Society for Surgery of the Alimentary Tract
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Raguraj Chandradevan*, Subbaramiah Sridhar, Humberto Sifuentes
Augusta University Medical College of Georgia, Augusta, GA

Perianal manifestations of Crohn's disease include perianal fistula, perianal abscess and anal canal lesions. If the perianal abscess is associated with a perianal fistula, medical management (anti-TNF agent) for fistulizing Crohn's disease is started after the local infection is controlled and the abscess has been drained to control fistula healing. In some circumstances drainage is difficult due to location and the size of the abscess and medical management is needed with antibiotics. Patients need monitoring of the abscess by radiological or endoscopic interventions. We outlined three presentations here with successful outcome.

Case presentations:
Patient A was a 29 y/o F came with 1 month of bloody diarrhea. CT abdomen/pelvis revealed pan peri colonic inflammation and left sided perirectal abscess with the size of 1.1*1.9*4.8 cm. Flexible sigmoidoscope revealed deep ulcers in sigmoid colon and two fistula tracts arouse proximal to dentate line. She was tachycardic and febrile. She underwent EUA and no discrete abscess or fistula tract was noted. She received metronidazole and ciprofloxacin and in 1-week flexible sigmoidoscope was repeated. Fistula tracts became fibrotic and healing mucosa noted. She was discharged and started on Infliximab.

Patient B was a 48 y/o F with history of Crohn's disease for 28 years (A2/L3/B3P), history of perianal abscess, s/p subtotal colectomy with ileocolonic anastomosis received adalimumab and currently off for few years presented with diarrhea and rectal pain. CT abdomen pelvis revealed inflammation of ileum and reminding colon and two abscesses. One abscess was in cul-de-sac (1.6*2.4cm) and other one was right ischiorectal fossa (2.9*1.6cm). Patient was started on ciprofloxacin and metronidazole and due to the location and size of the abscess, colorectal surgery and IR deemed unable to drain. In 1 week, patient was scheduled for an EUS guided drainage for both abscesses as they were around 3cm from the bowel lumen after having a look at the rectum with flexible sigmoidoscope to make sure there were no active inflammation. During examination, both abscesses regressed, and size was noted to be 1.1 cm and 1.3 cm. medical therapy was continued and patient followed up as outpatient and started on adalimumab.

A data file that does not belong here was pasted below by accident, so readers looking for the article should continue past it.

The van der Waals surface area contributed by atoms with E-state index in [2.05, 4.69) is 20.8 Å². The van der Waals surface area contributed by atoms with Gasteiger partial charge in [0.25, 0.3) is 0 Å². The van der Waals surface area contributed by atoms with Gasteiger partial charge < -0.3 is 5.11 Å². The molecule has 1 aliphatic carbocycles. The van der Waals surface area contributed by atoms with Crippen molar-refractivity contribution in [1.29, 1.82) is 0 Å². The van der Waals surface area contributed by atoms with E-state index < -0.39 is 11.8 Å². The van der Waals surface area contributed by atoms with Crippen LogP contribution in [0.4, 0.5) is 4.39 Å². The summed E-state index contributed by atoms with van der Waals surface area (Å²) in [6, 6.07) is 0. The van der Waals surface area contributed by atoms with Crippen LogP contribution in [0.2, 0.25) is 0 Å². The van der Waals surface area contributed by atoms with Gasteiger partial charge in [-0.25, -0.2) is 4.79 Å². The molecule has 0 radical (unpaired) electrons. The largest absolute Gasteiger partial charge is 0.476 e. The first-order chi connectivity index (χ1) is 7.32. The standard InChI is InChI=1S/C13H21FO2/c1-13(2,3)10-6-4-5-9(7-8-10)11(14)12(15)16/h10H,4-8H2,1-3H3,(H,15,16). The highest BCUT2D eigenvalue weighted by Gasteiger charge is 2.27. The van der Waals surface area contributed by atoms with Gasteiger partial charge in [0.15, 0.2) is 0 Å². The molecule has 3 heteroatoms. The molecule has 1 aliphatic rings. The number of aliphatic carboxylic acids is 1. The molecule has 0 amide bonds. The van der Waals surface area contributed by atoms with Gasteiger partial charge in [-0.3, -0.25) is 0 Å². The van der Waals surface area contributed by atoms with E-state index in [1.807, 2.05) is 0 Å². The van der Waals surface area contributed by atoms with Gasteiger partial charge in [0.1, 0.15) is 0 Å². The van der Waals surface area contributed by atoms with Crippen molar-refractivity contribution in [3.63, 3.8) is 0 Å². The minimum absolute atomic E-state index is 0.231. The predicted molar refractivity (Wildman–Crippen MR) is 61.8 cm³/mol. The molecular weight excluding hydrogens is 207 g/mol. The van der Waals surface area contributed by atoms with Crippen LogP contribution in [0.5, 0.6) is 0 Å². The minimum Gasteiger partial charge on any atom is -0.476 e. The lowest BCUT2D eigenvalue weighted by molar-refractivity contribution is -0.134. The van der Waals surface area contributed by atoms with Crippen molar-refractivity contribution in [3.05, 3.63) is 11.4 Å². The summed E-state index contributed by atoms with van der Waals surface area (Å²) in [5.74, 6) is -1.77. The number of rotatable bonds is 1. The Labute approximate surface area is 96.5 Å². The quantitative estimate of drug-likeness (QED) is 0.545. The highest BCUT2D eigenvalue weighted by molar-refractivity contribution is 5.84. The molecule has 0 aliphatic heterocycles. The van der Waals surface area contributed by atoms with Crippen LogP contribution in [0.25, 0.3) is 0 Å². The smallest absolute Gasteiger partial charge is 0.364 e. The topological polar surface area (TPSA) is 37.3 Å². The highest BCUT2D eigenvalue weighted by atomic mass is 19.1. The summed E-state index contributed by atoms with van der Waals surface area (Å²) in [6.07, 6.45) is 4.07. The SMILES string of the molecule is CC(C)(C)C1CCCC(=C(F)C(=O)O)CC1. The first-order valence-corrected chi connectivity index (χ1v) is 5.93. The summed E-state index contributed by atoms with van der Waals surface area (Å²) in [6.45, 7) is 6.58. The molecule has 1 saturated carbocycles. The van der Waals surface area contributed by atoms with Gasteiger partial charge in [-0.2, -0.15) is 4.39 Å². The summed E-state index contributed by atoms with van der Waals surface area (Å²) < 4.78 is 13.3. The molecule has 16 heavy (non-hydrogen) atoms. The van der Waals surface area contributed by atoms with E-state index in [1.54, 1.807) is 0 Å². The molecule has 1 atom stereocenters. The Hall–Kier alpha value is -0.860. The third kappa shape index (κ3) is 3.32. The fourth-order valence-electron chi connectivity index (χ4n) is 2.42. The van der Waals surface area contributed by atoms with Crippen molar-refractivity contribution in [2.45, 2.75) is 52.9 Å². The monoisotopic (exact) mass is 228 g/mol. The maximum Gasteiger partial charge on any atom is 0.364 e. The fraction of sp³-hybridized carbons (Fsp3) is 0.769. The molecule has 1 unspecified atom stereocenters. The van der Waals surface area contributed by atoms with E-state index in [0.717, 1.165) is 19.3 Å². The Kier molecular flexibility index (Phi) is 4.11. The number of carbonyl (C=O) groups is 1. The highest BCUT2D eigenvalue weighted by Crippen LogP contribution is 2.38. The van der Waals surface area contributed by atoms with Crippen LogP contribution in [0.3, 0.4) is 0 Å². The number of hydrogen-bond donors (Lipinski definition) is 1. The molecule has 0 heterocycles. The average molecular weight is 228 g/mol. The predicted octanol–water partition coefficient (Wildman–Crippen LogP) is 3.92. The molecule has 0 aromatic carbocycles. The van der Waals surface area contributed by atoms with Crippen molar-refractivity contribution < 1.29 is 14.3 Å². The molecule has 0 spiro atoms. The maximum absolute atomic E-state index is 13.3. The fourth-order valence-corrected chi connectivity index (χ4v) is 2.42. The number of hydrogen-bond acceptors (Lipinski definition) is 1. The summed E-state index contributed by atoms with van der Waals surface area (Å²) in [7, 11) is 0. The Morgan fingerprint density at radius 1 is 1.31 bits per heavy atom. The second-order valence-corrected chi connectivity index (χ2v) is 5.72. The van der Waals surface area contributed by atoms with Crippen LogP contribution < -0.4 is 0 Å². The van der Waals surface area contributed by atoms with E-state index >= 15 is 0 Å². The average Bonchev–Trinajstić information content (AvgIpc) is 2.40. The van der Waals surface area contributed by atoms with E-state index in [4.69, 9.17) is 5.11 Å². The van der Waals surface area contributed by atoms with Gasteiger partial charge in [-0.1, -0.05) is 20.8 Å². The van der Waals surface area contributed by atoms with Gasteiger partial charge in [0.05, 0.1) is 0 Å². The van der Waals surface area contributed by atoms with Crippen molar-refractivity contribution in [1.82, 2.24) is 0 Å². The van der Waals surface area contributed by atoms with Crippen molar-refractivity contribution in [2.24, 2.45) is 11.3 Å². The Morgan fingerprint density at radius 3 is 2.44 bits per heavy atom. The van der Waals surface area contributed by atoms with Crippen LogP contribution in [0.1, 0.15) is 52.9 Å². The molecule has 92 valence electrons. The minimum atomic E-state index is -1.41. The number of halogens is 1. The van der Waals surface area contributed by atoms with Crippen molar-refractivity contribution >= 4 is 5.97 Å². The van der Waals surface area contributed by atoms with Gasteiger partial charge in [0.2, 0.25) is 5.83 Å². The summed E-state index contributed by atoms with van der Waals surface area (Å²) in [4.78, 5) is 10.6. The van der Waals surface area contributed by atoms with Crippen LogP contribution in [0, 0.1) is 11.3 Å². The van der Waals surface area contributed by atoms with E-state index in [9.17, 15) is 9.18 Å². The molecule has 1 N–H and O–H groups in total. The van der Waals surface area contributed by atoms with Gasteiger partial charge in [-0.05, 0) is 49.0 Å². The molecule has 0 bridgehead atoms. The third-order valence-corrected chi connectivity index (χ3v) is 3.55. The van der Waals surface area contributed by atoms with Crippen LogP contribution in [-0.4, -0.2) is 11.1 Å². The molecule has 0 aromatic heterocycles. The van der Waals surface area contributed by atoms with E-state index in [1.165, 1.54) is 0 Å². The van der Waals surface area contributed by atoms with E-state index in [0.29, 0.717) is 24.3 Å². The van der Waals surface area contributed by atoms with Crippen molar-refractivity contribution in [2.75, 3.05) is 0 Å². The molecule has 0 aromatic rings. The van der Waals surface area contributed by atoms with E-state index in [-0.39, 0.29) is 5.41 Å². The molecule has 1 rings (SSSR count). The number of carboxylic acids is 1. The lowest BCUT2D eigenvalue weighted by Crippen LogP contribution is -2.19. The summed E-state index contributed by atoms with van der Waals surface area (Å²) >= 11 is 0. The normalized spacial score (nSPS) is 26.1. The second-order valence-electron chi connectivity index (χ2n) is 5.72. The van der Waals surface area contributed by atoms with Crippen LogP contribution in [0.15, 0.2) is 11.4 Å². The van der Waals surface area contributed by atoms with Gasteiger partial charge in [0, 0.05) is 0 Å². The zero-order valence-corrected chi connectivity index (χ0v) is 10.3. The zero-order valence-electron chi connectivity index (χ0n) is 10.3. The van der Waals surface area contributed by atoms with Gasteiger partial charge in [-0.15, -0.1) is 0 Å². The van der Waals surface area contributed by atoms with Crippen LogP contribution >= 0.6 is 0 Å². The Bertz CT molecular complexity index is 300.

Patient C was a 54 y/o M with PMH of Crohn's disease (A3/L3/B3P) s/p total colectomy with ileorectal anastomosis, with history of perianal fistula and abscess presented with 1 week history of rectal pain. He was on ustekinumab and CT abdomen pelvis revealed no abscess however during examination, noted a pustular drainage at 3' clock position. He was started on ciprofloxacin and metronidazole and had an MRI pelvis which revealed inter sphincteric fistula with 0.9*0.7cm abscess. He was followed as outpatient. No surgical intervention done and in 2 weeks fistular drainage stopped and continued ustekinumab.

Patient A: Left: Initial CT appearance of the abscess. Right: Initial endoscopic appearance of the abscess on the top and healing fistula in the bottom.

Patient B: Initial CT appearance of the image (A). followed by endoscopic (B) and EUS view of the abscess (C).

Patient C: MRI image of abscess (D).

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